A documentary about a Hong Kong media tycoon and activist, which explores how rights and freedoms have deteriorated in the city over the last few years, will be screened on Sunday at the VIFF Centre in Vancouver.
Produced by the Acton Institute, a Michigan-based research and educational institute, The Hong Konger profiles Jimmy Lai, founder of the city's pro-democracy newspaper, Apple Daily.
"He was so angry at the killings in China in 1989 in Tiananmen Square that he wanted to start a newspaper and magazine, as he said, to give people choice," Mark Clifford, a longtime friend of Lai and former board director of Next Digital, the parent company of Apple Daily, told CBC On the Coast guest host Margaret Gallagher on Friday.
"He was an incredibly wealthy man but decided he would stay and fight for democracy in Hong Kong."
Lai, who left Guangzhou, China in 1959 for Hong Kong, then a British colony, first worked his way up the textile industry. In 1981, he founded the successful clothing brand and retailer Giordano. He founded Apple Daily in Hong Kong in 1995.
The newspaper has often criticized the Chinese and Hong Kong governments for tightening control over the city and walking back on promises by Beijing that the territory could retain its freedoms when it was handed over from Britain in 1997.
A month after Beijing implemented the national security law in Hong Kong in July 2020 — a vaguely-worded law that criminalises secession, sedition, collusion and terrorism — Lai was arrested, along with other Apple Daily executives and its editor-in-chief.
He was charged under the city's national security law on suspicion of colluding with foreign forces. The maximum penalty is life in prison.
Hong Kong's then-chief executive, Carrie Lam, claimed Apple Daily was not engaged in "normal journalistic work." The Chinese government's Liaison Office has said "freedom of the press is not a 'shield' for illegal activities."
Clifford, who is based in Washington, D.C., and recently wrote Today Hong Kong, Tomorrow the World, a book on China's relationship with Hong Kong and its implications for the world, says the national security law has completely changed the media landscape in Hong Kong.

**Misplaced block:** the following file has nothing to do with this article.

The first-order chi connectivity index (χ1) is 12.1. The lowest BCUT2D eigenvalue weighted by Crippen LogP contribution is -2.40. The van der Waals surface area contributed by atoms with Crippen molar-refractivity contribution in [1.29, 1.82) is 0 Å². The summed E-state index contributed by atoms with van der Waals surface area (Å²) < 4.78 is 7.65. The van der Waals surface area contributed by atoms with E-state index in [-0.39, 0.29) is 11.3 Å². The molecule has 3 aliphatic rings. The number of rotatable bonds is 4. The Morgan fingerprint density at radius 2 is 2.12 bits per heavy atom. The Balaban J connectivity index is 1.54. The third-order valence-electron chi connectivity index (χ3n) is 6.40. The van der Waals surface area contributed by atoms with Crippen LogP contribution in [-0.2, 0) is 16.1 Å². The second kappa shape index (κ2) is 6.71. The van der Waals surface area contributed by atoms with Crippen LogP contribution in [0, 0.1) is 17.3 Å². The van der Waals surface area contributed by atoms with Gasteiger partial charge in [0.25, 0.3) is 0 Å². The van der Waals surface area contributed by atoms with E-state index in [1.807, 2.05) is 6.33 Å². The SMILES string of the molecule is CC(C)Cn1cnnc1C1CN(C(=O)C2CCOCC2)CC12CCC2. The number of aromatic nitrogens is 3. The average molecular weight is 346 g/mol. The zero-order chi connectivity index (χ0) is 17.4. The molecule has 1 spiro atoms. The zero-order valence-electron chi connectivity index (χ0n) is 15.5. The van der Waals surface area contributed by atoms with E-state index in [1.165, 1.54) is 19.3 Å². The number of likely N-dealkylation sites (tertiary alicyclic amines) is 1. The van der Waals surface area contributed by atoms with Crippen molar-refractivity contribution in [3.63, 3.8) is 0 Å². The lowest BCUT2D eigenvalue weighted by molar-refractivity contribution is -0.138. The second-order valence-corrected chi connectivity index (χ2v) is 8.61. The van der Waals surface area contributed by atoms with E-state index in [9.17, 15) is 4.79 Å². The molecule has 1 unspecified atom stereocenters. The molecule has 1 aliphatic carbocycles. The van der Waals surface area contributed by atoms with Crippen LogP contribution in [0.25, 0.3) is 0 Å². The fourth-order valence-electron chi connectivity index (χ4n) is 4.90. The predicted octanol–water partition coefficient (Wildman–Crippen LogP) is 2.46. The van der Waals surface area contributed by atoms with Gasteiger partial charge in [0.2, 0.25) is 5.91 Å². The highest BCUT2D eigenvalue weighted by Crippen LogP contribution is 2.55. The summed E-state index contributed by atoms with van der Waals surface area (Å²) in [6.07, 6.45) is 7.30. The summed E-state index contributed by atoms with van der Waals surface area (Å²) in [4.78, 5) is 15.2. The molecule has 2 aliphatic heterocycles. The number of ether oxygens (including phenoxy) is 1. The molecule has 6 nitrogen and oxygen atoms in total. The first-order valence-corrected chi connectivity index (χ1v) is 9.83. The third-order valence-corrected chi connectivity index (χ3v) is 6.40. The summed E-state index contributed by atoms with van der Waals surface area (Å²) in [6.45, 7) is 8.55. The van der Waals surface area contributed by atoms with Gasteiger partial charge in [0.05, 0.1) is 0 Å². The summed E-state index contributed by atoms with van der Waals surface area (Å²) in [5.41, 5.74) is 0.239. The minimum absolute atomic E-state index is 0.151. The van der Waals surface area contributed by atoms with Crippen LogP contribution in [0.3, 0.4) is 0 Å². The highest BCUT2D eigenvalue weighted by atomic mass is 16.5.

"There's not much of it left, the landscape is pretty flat. There's a government broadcaster parallel to the CBC, independent, feisty and that's been more or less shut down," he said, referring to Radio Television Hong Kong.
According to Reporters Without Borders' annual press freedom rankings released earlier this year, Hong Kong plunged from 80 in 2021 to 148 in 2022. China is ranked at 175, out of 180 countries.
As president of the Committee for Freedom in Hong Kong, Clifford says he is trying to keep the spotlight on the city.
"Obviously there are a lot of bad things happening in the world but especially the political prisoners in Hong Kong deserve to be remembered. We're trying to work through legislators especially in the US and UK," he said.
"We also think punitive actions need to be taken against judges, prosecutors, police, and Executive Council members who are enabling this repression and human rights abuses, so we're pushing for sanctions against specific individuals."
Clifford adds that he is concerned about Lai's well-being as he waits for trial at the end of the year or early 2023.
"He's sitting in solitary confinement in a maximum security prison, 74 years old and a diabetic. He's always a man of peace but seen as a great threat to the Chinese authorities."